Technological advances in fabric composites lead companies into new markets, and new opportunities in old ones.
By Janice Kleinschmidt
America3’s victory over Stars and Stripes to capture the 1992 America’s Cup did more than fuel widespread enthusiasm for yacht racing in the United States: It fueled development in flexible composites now being applied to a veritable laundry list of products. Cubic Tech Corp. of Mesa, Ariz., owes a market—one that includes parachutes, kites, balloons, airships, tension structures, tubes and tube reinforcements, flexible pressure vessels, tarps, backpacks, medical devices, protective clothing, aerospace equipment and more—to the sailcloth that helped America3 win the world’s most prestigious yachting trophy.
“When applied to airships, our materials allow customers to build hulls, ballonets and other components that enable capabilities and performance previously out of reach,” says Chris Adams, vice president of operations for Cubic Tech, which derived its name from the America Cubed (America3) sailboat. “On an equal-weight basis, our laminates are about 10 times as rip- or tear-propagation resistant and about 50 percent stronger than fabrics previously available.”
Riding with the drivers
Technically, a composite is simply a material that is composed of disparate components that are combined in such a way that the finished product has different properties than each component could achieve on its own. Therefore, a vinyl-laminated fabric is a flexible composite.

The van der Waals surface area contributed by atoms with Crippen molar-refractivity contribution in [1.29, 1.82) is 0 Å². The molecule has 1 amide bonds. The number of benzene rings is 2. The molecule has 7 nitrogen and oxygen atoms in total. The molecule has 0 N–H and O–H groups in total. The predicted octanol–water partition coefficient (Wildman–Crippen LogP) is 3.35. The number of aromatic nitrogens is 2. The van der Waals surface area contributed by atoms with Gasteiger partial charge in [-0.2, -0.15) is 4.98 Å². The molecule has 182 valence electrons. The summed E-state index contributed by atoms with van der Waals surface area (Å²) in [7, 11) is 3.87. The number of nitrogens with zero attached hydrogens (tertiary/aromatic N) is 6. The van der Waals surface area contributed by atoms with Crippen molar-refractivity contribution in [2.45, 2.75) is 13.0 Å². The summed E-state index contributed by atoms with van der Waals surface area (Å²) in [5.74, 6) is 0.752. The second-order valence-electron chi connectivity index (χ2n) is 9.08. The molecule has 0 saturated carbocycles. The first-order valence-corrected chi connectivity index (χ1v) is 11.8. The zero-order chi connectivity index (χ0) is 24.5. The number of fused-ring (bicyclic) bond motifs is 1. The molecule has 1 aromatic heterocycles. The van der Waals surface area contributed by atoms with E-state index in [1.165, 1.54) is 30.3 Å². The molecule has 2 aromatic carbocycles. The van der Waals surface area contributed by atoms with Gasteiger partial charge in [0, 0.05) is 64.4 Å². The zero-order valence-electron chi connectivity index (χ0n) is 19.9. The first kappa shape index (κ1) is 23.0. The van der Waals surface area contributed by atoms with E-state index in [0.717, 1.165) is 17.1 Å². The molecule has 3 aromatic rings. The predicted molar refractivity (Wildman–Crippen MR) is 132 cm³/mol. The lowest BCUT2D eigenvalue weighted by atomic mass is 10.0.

Composites use a textile base fabric and a matrix material. Woven, knit, braided and even nonwoven fabric structures can be used as textile base materials; the matrix material can be polymers, ceramics or metal. Some composites, like vinyl laminates, are flexible, and others can be rigid. Flexible composites use this enhanced performance capability to help companies reach new markets and to expand what they can offer in existing markets.
Darius Shirzadi, product and business manager for the Engineered Membrane Division of Cooley Specialty Products, Pawtucket, R.I., says his company’s military work is growing. “Technology is driving a lot of those products to stand up better, to be more durable. It’s the same for the environmental industry.” As an example, he mentions a flexible door (basically a vapor barrier) in a pharmaceutical factory, and says the driver for new development is the need for products that hold up to extremes, including volatile chemicals.
“We are experimenting with new types of polymer coatings and base fabrics as they become available,” Shirzadi says. “Because it’s a custom business, we are always researching what the market needs.” Cooley designs, develops and manufactures high-performance materials for environmental containment liners, fuel and water tanks, medical products, signage and awnings, roofing membranes and specialty applications.
Avia Draggon, marketing manager for TechFiber of Tempe, Ariz., suggests that expanding a company’s repertoire means adapting processes. “TechFiber has always worked with flexible composites, but we have changed our inputs over the years,” she says. “In the past, we were heavy into glass; now we are more focused on aramids and polypropylene. In the future, we expect to go after more composite markets than the ballistic markets where our focus is now.”
Cubic Tech develops new materials on a monthly basis, using the newest component materials available. “The general trend in our industry has been toward creating high-quality performance products at the best prices possible,” Adams says. “As a materials supplier, we are interested in working with our vendors and customers in exploring markets that make good business sense. We have … ongoing relationships with large corporations, while we continue to support and cater to small, high-performance product customers. One market rapidly growing for us is the outdoor industry, where there is a high demand for lightweight materials in applications such as tarps, tents, backpacks and apparel.”